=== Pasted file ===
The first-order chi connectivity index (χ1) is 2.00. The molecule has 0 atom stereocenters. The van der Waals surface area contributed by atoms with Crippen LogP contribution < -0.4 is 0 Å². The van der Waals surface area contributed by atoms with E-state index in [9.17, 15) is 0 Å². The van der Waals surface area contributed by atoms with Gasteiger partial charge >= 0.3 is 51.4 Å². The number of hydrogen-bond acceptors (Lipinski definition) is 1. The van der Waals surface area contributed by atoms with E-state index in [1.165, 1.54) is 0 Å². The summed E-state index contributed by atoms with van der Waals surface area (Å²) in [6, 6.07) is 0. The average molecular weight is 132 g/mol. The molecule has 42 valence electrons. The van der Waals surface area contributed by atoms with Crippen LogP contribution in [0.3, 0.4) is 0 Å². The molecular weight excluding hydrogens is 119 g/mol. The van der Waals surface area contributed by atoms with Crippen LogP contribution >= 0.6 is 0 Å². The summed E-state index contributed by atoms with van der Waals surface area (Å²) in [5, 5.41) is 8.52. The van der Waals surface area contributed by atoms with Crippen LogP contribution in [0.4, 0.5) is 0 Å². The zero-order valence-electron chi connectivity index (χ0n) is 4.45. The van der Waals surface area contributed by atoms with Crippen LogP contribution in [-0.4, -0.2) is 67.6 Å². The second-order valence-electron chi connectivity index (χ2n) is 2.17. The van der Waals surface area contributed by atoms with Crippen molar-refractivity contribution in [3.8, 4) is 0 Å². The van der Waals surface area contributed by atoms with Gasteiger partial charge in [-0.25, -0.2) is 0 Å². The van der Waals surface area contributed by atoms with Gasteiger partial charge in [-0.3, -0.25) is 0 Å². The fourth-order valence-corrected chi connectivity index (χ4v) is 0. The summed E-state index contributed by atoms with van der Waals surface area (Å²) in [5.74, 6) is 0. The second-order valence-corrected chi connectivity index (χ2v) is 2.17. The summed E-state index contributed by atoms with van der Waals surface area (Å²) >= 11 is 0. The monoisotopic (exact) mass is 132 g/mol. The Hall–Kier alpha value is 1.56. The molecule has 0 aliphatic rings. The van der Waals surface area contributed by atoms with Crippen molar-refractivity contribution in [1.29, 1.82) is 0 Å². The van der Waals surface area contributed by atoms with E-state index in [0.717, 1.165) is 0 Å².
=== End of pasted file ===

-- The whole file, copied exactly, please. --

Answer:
The first-order chi connectivity index (χ1) is 2.00. The molecule has 0 atom stereocenters. The van der Waals surface area contributed by atoms with Crippen LogP contribution < -0.4 is 0 Å². The van der Waals surface area contributed by atoms with E-state index in [9.17, 15) is 0 Å². The van der Waals surface area contributed by atoms with Gasteiger partial charge >= 0.3 is 51.4 Å². The number of hydrogen-bond acceptors (Lipinski definition) is 1. The van der Waals surface area contributed by atoms with E-state index in [1.165, 1.54) is 0 Å². The summed E-state index contributed by atoms with van der Waals surface area (Å²) in [6, 6.07) is 0. The average molecular weight is 132 g/mol. The molecule has 42 valence electrons. The van der Waals surface area contributed by atoms with Crippen LogP contribution in [0.3, 0.4) is 0 Å². The molecular weight excluding hydrogens is 119 g/mol. The van der Waals surface area contributed by atoms with Crippen LogP contribution >= 0.6 is 0 Å². The summed E-state index contributed by atoms with van der Waals surface area (Å²) in [5, 5.41) is 8.52. The van der Waals surface area contributed by atoms with Crippen LogP contribution in [0.4, 0.5) is 0 Å². The zero-order valence-electron chi connectivity index (χ0n) is 4.45. The van der Waals surface area contributed by atoms with Crippen LogP contribution in [-0.4, -0.2) is 67.6 Å². The second-order valence-electron chi connectivity index (χ2n) is 2.17. The van der Waals surface area contributed by atoms with Crippen molar-refractivity contribution in [3.8, 4) is 0 Å². The van der Waals surface area contributed by atoms with Gasteiger partial charge in [-0.25, -0.2) is 0 Å². The van der Waals surface area contributed by atoms with Gasteiger partial charge in [-0.3, -0.25) is 0 Å². The fourth-order valence-corrected chi connectivity index (χ4v) is 0. The summed E-state index contributed by atoms with van der Waals surface area (Å²) in [5.74, 6) is 0. The second-order valence-corrected chi connectivity index (χ2v) is 2.17. The summed E-state index contributed by atoms with van der Waals surface area (Å²) >= 11 is 0. The monoisotopic (exact) mass is 132 g/mol. The Hall–Kier alpha value is 1.56. The molecule has 0 aliphatic rings. The van der Waals surface area contributed by atoms with Crippen molar-refractivity contribution in [1.29, 1.82) is 0 Å². The van der Waals surface area contributed by atoms with E-state index in [0.717, 1.165) is 0 Å².